University of Virginia puts sustainability in spotlight
Several buildings at the University of Virginia are being renovated with modern amenities and being upgraded to become more sustainable and higher performing.
In fact, the school’s new president won’t be moving into the traditional presidential hall in August. That building, Carr’s Hill, will be undergoing renovations – the latest historic structure on the campus to be overhauled as the university tries to update and preserve historic sites while reducing its carbon footprint.
“The most sustainable building is the one that exists already,” Brian Hogg, senior historic preservation planner, told the Daily Progress.
The university’s most visible renovation, of the Rotunda, was completed in 2016. Architects overhauled the building’s southern wings, added marble capitals, fixed the roof and installed LED lights.
For its efforts, the university recently earned a silver LEED certification. LEED, or Leadership in Energy and Environmental Design, is awarded by the U.S. Green Building Council to recognize environmentally responsible construction and renovation.
UVa and the College of Wise currently have 38 LEED-certified buildings, recognized for sustainability, water and energy efficiency, eco-friendly materials and innovation. In 2006, UVa created a goal for all future renovation projects to be LEED-certified.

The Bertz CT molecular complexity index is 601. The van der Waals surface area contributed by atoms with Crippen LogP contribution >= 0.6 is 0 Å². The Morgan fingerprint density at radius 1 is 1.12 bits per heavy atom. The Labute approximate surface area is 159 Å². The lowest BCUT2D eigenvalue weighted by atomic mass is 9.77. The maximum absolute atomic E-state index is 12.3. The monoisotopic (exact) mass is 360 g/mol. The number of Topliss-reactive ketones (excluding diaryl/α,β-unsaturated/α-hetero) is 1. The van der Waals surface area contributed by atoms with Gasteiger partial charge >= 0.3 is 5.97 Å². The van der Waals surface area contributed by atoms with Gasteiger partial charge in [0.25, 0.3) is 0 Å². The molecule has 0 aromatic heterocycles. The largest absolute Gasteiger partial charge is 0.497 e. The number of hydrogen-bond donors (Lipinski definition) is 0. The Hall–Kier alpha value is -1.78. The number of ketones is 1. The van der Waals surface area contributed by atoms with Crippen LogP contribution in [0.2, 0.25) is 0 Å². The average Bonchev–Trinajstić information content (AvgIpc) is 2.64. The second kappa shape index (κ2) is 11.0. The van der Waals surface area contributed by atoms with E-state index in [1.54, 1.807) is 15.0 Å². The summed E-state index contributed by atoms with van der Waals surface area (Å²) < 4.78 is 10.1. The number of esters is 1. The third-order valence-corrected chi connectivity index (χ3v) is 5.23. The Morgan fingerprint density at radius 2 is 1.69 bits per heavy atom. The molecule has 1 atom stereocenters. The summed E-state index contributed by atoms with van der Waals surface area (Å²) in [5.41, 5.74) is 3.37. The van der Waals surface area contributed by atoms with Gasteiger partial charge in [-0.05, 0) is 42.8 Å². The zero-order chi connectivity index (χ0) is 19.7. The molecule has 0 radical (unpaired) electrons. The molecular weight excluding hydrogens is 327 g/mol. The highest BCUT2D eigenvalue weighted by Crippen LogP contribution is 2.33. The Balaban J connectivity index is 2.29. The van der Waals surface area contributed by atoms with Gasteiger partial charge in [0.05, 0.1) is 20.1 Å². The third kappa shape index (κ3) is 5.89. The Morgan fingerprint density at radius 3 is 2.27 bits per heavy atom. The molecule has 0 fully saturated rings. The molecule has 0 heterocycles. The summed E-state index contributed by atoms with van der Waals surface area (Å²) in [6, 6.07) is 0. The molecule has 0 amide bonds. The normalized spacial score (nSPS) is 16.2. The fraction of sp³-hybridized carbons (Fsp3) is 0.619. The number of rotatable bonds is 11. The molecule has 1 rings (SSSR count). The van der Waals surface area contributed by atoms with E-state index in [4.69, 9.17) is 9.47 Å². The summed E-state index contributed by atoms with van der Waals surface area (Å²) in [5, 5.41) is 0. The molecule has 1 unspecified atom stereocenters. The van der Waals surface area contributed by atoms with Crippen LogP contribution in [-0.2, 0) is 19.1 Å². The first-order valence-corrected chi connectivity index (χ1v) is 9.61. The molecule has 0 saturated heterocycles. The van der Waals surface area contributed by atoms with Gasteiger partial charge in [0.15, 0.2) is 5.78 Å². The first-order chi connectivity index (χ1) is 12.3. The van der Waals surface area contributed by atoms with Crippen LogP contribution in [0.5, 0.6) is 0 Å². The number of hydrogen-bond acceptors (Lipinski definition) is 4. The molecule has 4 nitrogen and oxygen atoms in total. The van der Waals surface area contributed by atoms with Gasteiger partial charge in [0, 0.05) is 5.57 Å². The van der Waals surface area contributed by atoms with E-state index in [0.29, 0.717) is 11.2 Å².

Hogg noted that UVa was able to get the certification while maintaining the character of Thomas Jefferson’s vision.
A lot can be gained by replacing outdated electric, plumbing and HVAC systems. At Carr’s Hill, workers will install a central air system and redo the plumbing and electric.
A much bigger project will be the upcoming overhaul of Alderman Library, the largest library on Grounds. Opened in 1938, it has fewer historic considerations, but the need for systems overhaul is dire.
The plumbing, wiring, heating and air conditioning in Alderman are nearing the point of failure, according to planning documents for the renovation project. There is also no fire suppression or sprinkler system in the building, which puts the collections at risk.
The renovation planning committee has suggested keeping the building’s shell, high ceilings and large windows, but replacing the interior with LEED-quality systems.
“We’re continuing to see carbon reductions,” said Andrea Ruedy Trimble, director of the university’s Office for Sustainability. “And with a lot of upcoming growth, sustainability is becoming more and more visible as we continue to work on some of our bigger goals.”
Topics: Architectural Firms, Associations / Organizations, Building Owners and Managers, Certifications, Construction Firms, Educational Buildings, Educational Buildings - Colleges and Universities, Energy Saving Products, Engineering Firms, Environmental Firms, Exteriors, Healthy & Comfortable Buildings, HVAC - Heating, Cooling, and Ventilation, Indoor Air Quality (IAQ), Interiors, Lighting - Energy Efficient Lighting, Plumbing, Renovation / Restoration / Remodeling, Sustainable Communities, Technology, Urban Planning and Design, USGBC, Ventilation
Companies: U.S. Green Building Council